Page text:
“Going through the legal system is simply not a viable option for most survivors going through college — they have expenses and classes and all sorts of other limiting factors that prevent them from going to the police,” Taffet said. “A much more sensible option may be, for example, to meet with a Dean in order to ensure that their attacker does not live in their dorm and cannot sign up for their classes. We must remember that all people are different. The needs of each survivor are going to be very different from person to person. This bill would treat each survivor equally regardless of context and without an awareness of the personal justice of each survivor.”
Student Assembly Undersecretary of Sexual Assault Advocacy, Student Representative to the Task Force Against Sexual Assault and Co-Chair, and Haven Advisory Board Mallory Tucker ’15 echoed the sentiment that mandatory reporting to an outside establishment such as local law enforcement is likely to dissuade survivors from coming forward, even to receive personal support.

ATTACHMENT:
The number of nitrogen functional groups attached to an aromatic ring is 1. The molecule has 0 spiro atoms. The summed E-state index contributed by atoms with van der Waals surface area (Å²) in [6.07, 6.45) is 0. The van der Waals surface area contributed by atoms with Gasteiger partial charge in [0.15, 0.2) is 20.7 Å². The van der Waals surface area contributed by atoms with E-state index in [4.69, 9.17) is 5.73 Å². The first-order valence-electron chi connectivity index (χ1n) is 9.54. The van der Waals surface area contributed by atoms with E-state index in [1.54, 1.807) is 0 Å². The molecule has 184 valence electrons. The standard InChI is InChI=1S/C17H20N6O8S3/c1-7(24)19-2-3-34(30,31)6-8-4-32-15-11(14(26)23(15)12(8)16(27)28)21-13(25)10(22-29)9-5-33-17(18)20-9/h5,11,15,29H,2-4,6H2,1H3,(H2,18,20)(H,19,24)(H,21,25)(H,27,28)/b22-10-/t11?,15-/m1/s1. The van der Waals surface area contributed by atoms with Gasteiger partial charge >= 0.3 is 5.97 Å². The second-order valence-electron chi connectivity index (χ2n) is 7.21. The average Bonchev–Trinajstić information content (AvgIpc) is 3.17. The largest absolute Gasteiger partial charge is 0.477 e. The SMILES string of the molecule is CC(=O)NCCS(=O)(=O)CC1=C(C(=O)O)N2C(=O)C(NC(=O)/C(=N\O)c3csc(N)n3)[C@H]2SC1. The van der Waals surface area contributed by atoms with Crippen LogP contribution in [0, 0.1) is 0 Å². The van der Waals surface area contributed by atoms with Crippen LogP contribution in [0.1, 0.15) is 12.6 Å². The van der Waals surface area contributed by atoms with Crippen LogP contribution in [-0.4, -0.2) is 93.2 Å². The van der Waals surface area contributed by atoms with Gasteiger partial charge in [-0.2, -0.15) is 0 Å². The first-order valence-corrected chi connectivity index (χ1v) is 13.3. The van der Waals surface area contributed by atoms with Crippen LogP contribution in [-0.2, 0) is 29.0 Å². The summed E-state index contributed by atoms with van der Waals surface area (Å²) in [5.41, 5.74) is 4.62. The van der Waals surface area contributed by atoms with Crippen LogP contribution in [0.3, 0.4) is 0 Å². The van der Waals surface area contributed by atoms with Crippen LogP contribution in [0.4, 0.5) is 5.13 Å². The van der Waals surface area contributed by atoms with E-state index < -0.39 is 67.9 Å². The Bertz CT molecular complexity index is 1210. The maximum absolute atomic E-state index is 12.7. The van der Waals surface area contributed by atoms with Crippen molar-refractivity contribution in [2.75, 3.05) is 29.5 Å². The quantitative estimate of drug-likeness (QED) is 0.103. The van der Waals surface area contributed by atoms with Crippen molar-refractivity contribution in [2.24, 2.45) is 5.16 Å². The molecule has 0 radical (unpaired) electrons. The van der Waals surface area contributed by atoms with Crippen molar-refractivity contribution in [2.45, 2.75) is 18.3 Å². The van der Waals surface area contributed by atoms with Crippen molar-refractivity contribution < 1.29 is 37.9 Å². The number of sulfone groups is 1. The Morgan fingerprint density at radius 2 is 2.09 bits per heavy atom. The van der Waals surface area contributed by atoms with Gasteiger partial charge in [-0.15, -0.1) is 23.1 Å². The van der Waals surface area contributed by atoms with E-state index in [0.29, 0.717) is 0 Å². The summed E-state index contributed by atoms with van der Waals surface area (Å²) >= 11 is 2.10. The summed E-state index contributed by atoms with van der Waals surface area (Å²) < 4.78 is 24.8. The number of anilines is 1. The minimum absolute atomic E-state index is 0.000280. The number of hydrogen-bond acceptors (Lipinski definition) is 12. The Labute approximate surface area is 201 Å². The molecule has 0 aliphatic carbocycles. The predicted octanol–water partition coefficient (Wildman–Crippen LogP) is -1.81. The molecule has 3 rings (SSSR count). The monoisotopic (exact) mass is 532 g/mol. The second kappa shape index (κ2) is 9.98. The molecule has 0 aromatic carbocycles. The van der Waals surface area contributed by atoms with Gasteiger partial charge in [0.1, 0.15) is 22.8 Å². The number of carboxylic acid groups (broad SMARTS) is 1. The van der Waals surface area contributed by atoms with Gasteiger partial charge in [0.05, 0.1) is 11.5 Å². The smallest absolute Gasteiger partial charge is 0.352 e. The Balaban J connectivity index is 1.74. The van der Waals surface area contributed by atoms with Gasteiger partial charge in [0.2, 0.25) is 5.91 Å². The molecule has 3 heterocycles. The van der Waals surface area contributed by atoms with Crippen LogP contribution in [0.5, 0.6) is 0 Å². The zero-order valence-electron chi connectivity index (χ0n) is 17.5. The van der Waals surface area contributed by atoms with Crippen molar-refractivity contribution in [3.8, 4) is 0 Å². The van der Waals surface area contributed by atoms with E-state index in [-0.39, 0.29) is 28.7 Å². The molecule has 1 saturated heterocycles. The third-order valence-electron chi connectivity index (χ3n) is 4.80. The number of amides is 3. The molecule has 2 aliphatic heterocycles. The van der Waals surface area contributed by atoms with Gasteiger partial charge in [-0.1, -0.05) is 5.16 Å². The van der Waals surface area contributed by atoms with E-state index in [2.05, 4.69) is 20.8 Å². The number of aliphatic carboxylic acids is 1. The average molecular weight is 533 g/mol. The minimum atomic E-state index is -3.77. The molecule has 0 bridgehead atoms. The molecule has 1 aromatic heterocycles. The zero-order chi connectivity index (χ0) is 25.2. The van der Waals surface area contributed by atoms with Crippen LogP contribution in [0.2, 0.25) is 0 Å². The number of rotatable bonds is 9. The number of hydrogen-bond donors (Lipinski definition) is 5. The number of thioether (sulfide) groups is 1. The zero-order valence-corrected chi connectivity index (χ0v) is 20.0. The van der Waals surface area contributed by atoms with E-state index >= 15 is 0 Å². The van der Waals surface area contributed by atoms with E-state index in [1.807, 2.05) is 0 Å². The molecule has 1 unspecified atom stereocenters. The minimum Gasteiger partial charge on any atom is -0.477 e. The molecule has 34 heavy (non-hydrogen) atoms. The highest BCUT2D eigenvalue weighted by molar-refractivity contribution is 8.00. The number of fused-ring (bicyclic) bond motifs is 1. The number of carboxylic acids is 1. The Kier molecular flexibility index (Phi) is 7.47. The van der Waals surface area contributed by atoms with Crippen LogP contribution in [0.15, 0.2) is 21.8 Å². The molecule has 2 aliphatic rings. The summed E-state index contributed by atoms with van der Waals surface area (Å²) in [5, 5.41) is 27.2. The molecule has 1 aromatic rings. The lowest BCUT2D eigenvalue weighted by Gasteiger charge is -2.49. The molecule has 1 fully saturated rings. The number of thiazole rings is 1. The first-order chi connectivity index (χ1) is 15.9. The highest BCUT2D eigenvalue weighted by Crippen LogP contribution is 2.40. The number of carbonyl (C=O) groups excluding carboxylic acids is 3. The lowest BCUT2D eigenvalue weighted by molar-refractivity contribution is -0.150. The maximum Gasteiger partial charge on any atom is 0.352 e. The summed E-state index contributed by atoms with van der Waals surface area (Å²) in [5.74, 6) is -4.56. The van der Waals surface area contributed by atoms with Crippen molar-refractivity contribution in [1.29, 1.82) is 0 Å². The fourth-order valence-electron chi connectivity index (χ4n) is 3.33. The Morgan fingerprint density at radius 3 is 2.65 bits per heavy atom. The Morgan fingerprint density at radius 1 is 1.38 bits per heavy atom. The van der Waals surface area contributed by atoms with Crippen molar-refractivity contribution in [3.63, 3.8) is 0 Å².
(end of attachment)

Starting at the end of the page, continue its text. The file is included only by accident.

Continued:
“That said, what I most hope readers will take away from this conversation is that the problem of addressing sexual assault and harassment issues, especially on a college campus, does not have an easy solution,” Tucker said in an email. “The role of universities in adjudicating assaults is a controversial one. Regardless of who is involved in working through a sexual assault, the circumstances of doing so should be the decision of the survivor. Mandatory reporting aims to protect campuses on the whole by identifying risk patterns and offenders, but if not handled carefully and with the survivors’ personal needs at heart, it is likely to do far more harm than good.”
Tucker also said she had concerns over how a mandatory reporting law would change how society views and treats college students, the majority of whom are 18 and older.
“Mandatory reporting laws may set an unpleasant precedent for how student-professor interactions operate in the future, and for how students’ status and rights as legal adults are viewed,” Tucker said. “Yes, mandatory reporting might not necessarily mean a certain criminal trial. It may be for statistical purposes, but it potentially changes the game for college students on Virginia campuses in a dangerous way.”